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  1. #1
    vectra's Avatar
    vectra is offline Member
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    Default Are these sentences balm for a native speaker's ear or nonsense?

    Hello,
    The question is the same: are these sentences OK?

    Is he really that knowledgeable? - Oh, yes. He EMBARKED ON the difficult life=path of entrepreneur way back in 1989.
    He had put so much on the line and if something went wrong now, nobody would BAIL Mr Harris OUT.
    The money for the goods was coming IN DRIBS AND DRABS, and Mr Harris did his best to KEEP ABREAST OF the competitors.
    His company nearly went bankrupt, but he had wisely HEDGED HIS BETS by investing part of his profits in sovereign bonds, and eventually managed to BOUNCE BACK.

    I tried to use the following expressions:
    to embark on
    to bail out
    in dribs and drabs
    to keep abreast of
    to hedge one's bets
    to bounce back

    Thank you very much in advance.

  2. #2
    Rover_KE is offline Moderator
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    Default Re: Are these sentences balm for a native speaker's ear or nonsense?

    Your use of the expressions is correct.

    'Balm to the ear' leaves a lot to be desired.

    Rover

  3. #3
    vectra's Avatar
    vectra is offline Member
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    Default Re: Are these sentences balm for a native speaker's ear or nonsense?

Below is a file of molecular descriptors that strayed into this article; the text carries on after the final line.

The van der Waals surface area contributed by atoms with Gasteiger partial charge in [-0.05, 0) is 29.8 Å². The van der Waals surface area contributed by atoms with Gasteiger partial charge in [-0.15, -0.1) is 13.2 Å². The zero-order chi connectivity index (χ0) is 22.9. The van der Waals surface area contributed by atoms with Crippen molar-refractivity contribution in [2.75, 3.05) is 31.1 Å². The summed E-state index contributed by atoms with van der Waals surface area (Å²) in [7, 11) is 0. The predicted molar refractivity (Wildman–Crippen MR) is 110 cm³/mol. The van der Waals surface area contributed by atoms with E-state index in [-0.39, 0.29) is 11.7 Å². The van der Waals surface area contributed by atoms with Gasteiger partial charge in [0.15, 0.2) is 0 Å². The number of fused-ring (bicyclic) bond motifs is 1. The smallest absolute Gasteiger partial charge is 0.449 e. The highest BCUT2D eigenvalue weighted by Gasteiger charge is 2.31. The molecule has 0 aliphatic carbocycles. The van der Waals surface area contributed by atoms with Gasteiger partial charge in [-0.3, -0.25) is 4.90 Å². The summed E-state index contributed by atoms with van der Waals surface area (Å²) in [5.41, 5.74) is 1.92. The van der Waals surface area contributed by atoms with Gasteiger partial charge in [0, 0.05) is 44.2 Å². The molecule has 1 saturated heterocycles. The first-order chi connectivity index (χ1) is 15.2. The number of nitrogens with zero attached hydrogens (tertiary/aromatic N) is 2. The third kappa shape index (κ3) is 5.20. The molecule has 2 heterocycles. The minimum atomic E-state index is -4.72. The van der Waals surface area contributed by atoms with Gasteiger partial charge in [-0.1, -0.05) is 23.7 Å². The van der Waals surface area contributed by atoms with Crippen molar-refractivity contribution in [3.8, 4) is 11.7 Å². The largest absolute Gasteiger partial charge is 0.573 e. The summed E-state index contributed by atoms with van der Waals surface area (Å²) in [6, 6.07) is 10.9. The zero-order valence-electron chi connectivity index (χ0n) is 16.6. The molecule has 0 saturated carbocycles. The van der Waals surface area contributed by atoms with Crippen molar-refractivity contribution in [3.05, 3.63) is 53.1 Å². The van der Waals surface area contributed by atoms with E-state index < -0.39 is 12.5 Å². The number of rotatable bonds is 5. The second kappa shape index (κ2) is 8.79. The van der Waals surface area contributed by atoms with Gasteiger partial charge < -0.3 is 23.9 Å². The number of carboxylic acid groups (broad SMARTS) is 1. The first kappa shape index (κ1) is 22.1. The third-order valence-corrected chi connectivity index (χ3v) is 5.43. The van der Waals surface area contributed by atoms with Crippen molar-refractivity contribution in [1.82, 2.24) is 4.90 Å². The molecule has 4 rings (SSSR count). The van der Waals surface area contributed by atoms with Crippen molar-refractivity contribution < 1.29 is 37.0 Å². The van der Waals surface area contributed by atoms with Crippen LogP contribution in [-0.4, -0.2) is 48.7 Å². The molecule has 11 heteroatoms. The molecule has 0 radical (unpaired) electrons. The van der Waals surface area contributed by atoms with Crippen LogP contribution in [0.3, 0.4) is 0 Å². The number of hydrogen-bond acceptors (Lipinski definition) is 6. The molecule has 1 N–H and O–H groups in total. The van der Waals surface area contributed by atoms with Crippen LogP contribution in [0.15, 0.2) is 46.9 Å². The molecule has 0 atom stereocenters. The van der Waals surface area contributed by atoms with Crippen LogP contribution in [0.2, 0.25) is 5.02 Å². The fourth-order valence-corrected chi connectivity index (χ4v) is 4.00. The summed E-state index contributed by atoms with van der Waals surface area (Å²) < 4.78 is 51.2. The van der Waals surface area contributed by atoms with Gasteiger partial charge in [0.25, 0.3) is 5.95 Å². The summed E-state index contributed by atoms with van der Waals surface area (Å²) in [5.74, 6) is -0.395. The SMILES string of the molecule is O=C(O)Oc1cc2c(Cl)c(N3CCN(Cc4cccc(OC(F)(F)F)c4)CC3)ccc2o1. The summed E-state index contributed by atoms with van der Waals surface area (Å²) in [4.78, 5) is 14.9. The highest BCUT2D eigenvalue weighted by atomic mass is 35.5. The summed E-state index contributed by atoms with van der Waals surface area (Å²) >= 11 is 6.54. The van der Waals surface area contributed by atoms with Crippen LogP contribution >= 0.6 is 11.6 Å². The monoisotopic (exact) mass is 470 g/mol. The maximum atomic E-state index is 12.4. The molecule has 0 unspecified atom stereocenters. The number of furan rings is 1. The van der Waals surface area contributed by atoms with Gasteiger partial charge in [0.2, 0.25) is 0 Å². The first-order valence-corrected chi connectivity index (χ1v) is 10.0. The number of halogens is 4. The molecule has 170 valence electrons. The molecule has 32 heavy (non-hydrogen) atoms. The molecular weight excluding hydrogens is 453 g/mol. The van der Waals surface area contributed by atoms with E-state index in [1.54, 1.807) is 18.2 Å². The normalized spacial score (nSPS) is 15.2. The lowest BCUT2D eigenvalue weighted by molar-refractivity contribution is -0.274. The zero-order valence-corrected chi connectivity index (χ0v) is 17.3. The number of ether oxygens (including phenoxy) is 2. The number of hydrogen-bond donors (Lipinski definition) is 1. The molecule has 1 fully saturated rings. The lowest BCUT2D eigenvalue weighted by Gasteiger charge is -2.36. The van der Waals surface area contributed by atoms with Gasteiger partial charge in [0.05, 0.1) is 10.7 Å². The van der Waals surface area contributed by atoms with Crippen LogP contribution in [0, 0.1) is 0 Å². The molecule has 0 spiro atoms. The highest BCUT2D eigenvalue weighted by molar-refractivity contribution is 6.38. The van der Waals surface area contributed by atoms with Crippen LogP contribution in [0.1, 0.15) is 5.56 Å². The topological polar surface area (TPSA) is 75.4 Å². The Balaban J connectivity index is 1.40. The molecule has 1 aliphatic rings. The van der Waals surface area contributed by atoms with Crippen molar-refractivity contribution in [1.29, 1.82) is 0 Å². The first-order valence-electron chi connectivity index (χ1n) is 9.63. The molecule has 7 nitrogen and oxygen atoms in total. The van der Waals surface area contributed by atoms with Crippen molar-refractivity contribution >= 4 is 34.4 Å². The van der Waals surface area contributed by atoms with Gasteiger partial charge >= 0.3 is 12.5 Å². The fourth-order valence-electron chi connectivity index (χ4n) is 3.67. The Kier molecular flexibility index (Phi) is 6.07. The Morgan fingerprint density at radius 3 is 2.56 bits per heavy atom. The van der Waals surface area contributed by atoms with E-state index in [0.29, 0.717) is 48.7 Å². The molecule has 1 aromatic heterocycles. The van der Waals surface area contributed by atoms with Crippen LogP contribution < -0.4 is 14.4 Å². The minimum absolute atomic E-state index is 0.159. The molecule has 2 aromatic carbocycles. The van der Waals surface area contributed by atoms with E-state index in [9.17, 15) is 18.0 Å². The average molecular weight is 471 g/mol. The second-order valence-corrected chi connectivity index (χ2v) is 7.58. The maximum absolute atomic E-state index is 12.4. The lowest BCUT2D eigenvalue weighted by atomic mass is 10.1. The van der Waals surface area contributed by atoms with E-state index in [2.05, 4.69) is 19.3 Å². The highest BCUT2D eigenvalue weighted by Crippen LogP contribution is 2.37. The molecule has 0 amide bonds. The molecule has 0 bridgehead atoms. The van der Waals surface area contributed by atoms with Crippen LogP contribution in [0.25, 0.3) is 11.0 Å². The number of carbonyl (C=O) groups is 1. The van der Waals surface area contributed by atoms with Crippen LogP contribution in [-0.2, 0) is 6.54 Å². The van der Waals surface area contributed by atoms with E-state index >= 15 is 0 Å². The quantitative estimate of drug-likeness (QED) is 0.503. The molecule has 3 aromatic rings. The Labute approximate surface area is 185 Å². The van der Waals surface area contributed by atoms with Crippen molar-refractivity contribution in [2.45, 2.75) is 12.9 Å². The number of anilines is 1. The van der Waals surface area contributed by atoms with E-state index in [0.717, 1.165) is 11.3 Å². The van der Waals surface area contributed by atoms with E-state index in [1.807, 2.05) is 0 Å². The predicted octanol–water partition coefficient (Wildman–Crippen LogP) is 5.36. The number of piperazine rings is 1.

Hello Rover,

    You are absolutely right about balm for a native speaker's ear. I simply translated an expression from Russian which means something pleasant word for word.

    Thanks for your prompt reply.

  4. #4
    BobK's Avatar
    BobK is offline Harmless drudge
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    Default Re: Are these sentences balm for a native speaker's ear or nonsense?



    Your sentence is very good. Well done

    Quote Originally Posted by vectra View Post
    Hello Rover,

    You are absolutely right about balm for a native speaker's ear. I simply translated an expression from Russian which means something pleasant word for word.

    Thanks for your prompt reply.
    I'm not sure I'd agree with Rover's 'leaves a lot to be desired', although your phrase does sound rather mannered. In Eng we have an idiom quite like the Russian one: Music to my ears - Idiom Definition - UsingEnglish.com. But I don't feel it quite fits in this context: if something is 'music to your ears' it's what you want to hear, rather than something that sounds good.

    b

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